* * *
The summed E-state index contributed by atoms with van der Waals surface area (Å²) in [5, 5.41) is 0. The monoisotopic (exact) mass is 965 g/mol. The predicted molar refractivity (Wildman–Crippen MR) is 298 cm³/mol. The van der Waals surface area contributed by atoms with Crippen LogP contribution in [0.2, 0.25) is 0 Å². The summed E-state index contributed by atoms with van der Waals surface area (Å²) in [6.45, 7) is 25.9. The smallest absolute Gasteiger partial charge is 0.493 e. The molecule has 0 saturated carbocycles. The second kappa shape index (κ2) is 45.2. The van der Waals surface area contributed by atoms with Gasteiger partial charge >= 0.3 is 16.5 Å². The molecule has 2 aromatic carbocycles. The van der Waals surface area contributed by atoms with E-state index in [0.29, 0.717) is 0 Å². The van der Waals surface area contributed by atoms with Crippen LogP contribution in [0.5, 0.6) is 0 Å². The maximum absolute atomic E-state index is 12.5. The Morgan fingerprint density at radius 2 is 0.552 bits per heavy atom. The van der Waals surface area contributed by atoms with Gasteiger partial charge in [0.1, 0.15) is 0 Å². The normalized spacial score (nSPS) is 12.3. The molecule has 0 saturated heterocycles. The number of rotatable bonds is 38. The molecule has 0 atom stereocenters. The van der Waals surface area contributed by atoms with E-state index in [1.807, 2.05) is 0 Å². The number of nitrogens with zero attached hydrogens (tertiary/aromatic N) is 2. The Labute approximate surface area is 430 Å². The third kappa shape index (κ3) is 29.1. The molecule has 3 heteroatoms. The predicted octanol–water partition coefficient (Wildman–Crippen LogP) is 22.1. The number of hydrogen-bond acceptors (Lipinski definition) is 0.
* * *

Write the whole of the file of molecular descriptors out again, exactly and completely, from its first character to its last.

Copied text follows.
The summed E-state index contributed by atoms with van der Waals surface area (Å²) in [5, 5.41) is 0. The monoisotopic (exact) mass is 965 g/mol. The predicted molar refractivity (Wildman–Crippen MR) is 298 cm³/mol. The van der Waals surface area contributed by atoms with Crippen LogP contribution in [0.2, 0.25) is 0 Å². The summed E-state index contributed by atoms with van der Waals surface area (Å²) in [6.45, 7) is 25.9. The smallest absolute Gasteiger partial charge is 0.493 e. The molecule has 0 saturated carbocycles. The second kappa shape index (κ2) is 45.2. The van der Waals surface area contributed by atoms with Gasteiger partial charge >= 0.3 is 16.5 Å². The molecule has 2 aromatic carbocycles. The van der Waals surface area contributed by atoms with E-state index in [0.29, 0.717) is 0 Å². The van der Waals surface area contributed by atoms with Crippen LogP contribution in [0.5, 0.6) is 0 Å². The maximum absolute atomic E-state index is 12.5. The Morgan fingerprint density at radius 2 is 0.552 bits per heavy atom. The van der Waals surface area contributed by atoms with Gasteiger partial charge in [0.1, 0.15) is 0 Å². The normalized spacial score (nSPS) is 12.3. The molecule has 0 saturated heterocycles. The number of rotatable bonds is 38. The molecule has 0 atom stereocenters. The van der Waals surface area contributed by atoms with E-state index in [1.807, 2.05) is 0 Å². The number of nitrogens with zero attached hydrogens (tertiary/aromatic N) is 2. The Labute approximate surface area is 430 Å². The third kappa shape index (κ3) is 29.1. The molecule has 3 heteroatoms. The predicted octanol–water partition coefficient (Wildman–Crippen LogP) is 22.1. The number of hydrogen-bond acceptors (Lipinski definition) is 0.